Initially, I positioned the 500 7Gs where my KEF R11 towers stood. However, images weren’t as precise as I’d have liked in that location, so I experimented and found I preferred keeping them somewhat closer together than I position the KEFs. With their tweeters about 7′ apart and their front baffles about 4′ from the front wall, I found that images were well focused in front of me where I sat, 10′ away.
Satisfied that the speakers were set up properly for my room, it was time to relax and listen. One of the first discs that went into the CD tray was Loreena McKennitt’s Nights from the Alhambra (CD, Quinlan Road QRCDDVD2-110-N). What immediately stood out was the drumming that opens “Marco Polo.” It was taut and clear, appearing to come from behind the right speaker. The song soon swells and I was greeted with a lively assortment of percussion and stringed instruments spread across a broad soundstage. The sense of depth was remarkable, with the musicians seemingly arranged between the front baffles of the speakers and the wall behind them. There’s a lot happening in this live performance at the Palace of Charles V, in Granada, Spain, and the clean character of the 500 7Gs teased it apart discernibly. In particular, the strings were crisp and incisive, lending the music a vibrant character. The infectious energy of the musicians was evident as the intensity builds throughout, and they are really rocking out by the end of the song. At its conclusion, explosive applause, whistles, and shouts erupt from the appreciative audience.
Nights from the Alhambra is a favorite of mine. I’m a longtime admirer of Loreena McKennitt’s music, but this recording is particularly well made and does a nice job conveying the intimate ambiance of the concert. For example, on “Dante’s Prayer” there is a stillness in the surroundings that one can feel, but it takes a capable set of speakers to reproduce it. The 500 7Gs were incredibly resolving, and had little trouble capturing this moment and many others across this two-disc set. The evenly balanced personality of the Monitor Audios made it easy to enjoy the music rather than focus on the sound.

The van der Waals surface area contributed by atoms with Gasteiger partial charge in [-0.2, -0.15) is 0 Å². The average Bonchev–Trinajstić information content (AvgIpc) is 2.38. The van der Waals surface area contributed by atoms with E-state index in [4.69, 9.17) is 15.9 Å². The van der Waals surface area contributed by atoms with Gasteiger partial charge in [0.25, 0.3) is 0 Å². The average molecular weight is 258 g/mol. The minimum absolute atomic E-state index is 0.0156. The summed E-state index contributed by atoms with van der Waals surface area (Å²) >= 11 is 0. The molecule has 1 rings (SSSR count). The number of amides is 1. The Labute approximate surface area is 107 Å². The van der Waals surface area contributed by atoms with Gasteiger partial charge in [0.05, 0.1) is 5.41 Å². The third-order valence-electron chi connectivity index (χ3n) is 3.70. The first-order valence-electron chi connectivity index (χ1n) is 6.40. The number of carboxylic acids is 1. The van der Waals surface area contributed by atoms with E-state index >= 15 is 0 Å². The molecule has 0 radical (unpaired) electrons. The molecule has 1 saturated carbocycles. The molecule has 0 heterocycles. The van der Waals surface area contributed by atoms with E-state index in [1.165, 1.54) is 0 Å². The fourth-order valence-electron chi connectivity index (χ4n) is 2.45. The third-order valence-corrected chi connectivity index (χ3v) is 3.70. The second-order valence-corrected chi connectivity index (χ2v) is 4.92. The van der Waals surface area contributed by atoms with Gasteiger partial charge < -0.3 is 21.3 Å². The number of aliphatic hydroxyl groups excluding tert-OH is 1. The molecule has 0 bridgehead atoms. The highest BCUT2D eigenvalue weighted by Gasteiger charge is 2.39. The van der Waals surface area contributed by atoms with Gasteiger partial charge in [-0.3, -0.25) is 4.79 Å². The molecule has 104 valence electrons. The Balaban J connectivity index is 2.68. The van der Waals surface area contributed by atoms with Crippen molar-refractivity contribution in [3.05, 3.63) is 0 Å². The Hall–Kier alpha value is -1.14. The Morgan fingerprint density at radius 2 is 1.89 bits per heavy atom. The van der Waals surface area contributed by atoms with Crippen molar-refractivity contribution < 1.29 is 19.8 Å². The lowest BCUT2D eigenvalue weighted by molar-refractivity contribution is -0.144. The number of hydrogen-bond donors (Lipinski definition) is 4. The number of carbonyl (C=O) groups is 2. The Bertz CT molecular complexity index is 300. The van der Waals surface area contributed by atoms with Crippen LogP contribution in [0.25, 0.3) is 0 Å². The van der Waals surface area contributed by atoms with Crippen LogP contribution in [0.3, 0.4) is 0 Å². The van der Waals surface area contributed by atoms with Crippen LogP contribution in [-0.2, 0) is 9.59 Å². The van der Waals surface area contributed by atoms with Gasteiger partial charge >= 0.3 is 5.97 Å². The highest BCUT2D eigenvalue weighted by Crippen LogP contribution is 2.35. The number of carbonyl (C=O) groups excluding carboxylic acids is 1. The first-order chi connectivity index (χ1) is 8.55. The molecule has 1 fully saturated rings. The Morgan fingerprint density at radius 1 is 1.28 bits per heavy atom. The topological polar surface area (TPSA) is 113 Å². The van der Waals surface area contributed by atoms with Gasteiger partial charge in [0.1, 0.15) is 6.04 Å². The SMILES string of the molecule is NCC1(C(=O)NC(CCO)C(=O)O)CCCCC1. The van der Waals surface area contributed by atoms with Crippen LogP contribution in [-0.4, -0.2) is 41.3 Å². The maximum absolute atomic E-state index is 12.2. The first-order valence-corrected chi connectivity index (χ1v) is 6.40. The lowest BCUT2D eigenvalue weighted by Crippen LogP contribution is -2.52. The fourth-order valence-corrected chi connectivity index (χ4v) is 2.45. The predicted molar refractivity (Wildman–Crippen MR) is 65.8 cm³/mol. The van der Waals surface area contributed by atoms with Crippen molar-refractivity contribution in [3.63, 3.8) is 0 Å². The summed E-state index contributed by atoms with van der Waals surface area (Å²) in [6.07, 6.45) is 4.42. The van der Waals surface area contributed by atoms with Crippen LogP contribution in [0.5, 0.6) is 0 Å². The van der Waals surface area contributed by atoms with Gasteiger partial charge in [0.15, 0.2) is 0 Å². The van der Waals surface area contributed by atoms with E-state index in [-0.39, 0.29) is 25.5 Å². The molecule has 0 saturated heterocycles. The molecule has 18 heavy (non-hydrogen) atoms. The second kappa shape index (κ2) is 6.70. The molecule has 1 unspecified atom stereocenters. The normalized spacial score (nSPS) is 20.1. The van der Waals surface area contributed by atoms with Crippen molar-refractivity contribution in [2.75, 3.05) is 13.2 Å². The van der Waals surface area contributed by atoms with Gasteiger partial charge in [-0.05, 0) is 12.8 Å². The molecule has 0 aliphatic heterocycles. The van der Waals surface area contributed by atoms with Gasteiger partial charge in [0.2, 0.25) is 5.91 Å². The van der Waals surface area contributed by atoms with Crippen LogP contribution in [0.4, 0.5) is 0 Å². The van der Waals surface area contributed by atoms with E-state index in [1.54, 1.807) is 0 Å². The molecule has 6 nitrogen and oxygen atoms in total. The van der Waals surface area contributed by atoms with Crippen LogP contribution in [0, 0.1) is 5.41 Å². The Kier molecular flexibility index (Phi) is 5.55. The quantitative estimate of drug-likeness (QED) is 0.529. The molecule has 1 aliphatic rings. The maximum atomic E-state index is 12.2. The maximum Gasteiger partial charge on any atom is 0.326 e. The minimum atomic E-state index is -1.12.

Moving from an outdoor concert in the courtyard of a 16th-century Spanish palace to the chapel of the 15th-century papal residence in the Vatican City, the large acoustic space of the Sistine Chapel was well served by the Monitor Audio towers. I listened to the Sistine Chapel Choir, featuring mezzo-soprano Cecilia Bartoli, performing Pérotin’s “Beata viscera Mariae Virginis” from Veni Domine: Advent & Christmas at the Sistine Chapel (16-bit/44.1kHz ALAC, Deutsche Grammophon/Apple Music). The resonance of Bartoli’s voice off the ceiling and walls gave this piece an otherworldly, ethereal quality as the 500 7Gs did a magnificent job capturing the sizable and mostly vacant space of the chapel. The highs were extended and detailed, and once again, the outstanding resolution of the speakers communicated the volume of the room. For those listeners who enjoy early choral music, this piece is sublime.
Moving on, I placed Tom Waits’s Mule Variations (CD, Anti-/Epitaph Records 86547-2) into the CD tray. The crystalline lucidity of the 500 7Gs was ably demonstrated on “Hold On.” The bass was full-bodied, while the acoustic guitar was sharp and precise. Meanwhile, the strings of the electric guitar were appropriately scratchy and coarse, and Waits’s voice hung suspended between the speakers, appearing larger than life. There was an immediacy to this tune that was undeniable; more a function of the recording than the speakers, but engaging, nonetheless.